Since I began practicing family law, most clients and potential clients that I have had the opportunity to work with have believed that a judge will decide their divorce case. It could be that they've heard stories from friends and family who have had long, drawn-out divorces where a judge did have to intercede when the parties themselves could not agree to settle their issues outside of court.
The other thing that I've often thought was that television and movies have for so long made the "courtroom drama" of a heated trial the centerpiece of so many plots. This is understandable. There is nothing all that exciting or tension-filled about negotiating towards a settlement.
I'll tell you one thing that negotiations are, though: smart. Negotiating with your soon-to-be ex-spouse about the critical issues in your case is the most intelligent decision either of you can make.
Now, I fully understand that you are probably upset with the opposing party in your divorce. They are "costing" you money, time, and stress. You may believe that they are putting your children through a tough time that could have been avoided. The fact that you have to sit in the room with a lawyer and discuss splitting your life in two and losing time with your children may make your blood boil.
However, negotiations more often than not lead to settlements that can avoid going to trial and having a judge (who doesn't know your family at all) make decisions for you that will affect your lives for years to come.
An explanation of what mediation means for you and your family
It's straightforward to think that your spouse is the most stubborn, insufferable person on the planet when going through a divorce. I completely understand that. However, it may shock you to learn that the vast majority (I would estimate it at 90-95% of divorce cases) do not proceed to a trial and instead settle in mediation.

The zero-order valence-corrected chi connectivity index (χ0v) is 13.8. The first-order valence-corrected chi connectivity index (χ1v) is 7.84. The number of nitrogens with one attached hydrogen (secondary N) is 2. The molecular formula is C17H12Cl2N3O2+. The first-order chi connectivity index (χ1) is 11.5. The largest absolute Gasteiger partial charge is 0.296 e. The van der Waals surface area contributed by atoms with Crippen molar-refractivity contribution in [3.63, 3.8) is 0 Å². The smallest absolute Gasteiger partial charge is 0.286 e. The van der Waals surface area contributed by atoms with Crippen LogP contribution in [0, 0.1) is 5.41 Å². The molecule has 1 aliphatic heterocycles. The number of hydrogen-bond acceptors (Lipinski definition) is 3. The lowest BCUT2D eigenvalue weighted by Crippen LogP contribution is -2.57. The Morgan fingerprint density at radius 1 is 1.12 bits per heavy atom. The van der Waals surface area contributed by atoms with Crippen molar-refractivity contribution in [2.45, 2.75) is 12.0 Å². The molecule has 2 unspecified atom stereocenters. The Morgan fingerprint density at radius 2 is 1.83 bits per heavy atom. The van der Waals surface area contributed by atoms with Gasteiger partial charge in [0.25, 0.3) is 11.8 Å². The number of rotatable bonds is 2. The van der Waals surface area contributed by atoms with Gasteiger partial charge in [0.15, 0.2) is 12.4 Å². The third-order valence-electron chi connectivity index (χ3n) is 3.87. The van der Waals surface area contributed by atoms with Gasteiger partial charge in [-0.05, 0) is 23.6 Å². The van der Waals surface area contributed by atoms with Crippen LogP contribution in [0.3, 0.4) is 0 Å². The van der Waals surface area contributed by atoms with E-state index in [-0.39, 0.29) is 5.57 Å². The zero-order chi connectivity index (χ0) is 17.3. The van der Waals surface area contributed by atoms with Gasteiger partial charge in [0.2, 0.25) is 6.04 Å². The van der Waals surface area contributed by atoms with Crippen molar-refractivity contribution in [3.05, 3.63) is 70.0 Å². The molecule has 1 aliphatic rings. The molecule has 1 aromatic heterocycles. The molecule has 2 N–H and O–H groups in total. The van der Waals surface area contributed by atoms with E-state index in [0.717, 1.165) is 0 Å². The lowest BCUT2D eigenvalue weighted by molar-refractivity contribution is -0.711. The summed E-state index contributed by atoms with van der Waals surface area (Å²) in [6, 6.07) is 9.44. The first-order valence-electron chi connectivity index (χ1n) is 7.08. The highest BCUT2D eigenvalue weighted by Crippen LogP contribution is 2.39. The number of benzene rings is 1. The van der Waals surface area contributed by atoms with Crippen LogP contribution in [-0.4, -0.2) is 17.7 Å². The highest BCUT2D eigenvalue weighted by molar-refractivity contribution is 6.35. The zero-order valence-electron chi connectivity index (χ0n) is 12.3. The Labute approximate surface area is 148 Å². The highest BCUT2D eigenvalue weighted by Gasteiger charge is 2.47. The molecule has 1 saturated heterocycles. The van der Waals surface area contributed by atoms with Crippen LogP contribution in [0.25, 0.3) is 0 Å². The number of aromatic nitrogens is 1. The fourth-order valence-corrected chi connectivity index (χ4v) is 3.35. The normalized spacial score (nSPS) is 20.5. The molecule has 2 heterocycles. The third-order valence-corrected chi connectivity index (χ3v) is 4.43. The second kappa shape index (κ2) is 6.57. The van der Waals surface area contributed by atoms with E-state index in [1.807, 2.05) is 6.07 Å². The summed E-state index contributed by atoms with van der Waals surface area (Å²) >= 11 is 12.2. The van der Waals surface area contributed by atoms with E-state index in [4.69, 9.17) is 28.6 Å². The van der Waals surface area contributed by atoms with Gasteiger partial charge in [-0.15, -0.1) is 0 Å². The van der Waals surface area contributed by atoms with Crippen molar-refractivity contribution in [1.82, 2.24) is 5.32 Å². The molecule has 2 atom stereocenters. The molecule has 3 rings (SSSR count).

Mediation is formalized negotiation session in which you and your attorney and your spouse and their attorney meet with either a court-appointed mediator/attorney or one mutually agreed to by you and your spouse. The purpose of this meeting is to have the mediator work with you and your spouse to negotiate and settle your divorce rather than proceed to a contested hearing with the judge.
Mediation is often court-mandated before a final trial and temporary orders hearing. The mediator often is a licensed attorney who practices family law on their own time and works as a mediator to help others settle their divorce cases. Mediation is effective in helping to bring you and your spouse together on the essential issues of your case.
So much of settlement negotiations are coming up with creative problem-solving techniques and solutions that will assist your family in moving on to the next phase in your life. Suppose there are complications regarding visitation or conservatorship rights that have not quite been fine-tuned yet. In that case, a mediator can intercede and bring their own experiences to the table to assist with a solution.
Likewise, if there is a complicated issue in your community estate- a business needs to be divided up. The problems inherent in that scenario can also be worked on with little to no anger.
The fact of the matter is that you and your spouse will not be face to face in this setting. Instead, you will be in separate rooms with your attorney. Your mediator will act as a "ping pong ball" bouncing back and forth between both rooms to communicate offers and counter-offers.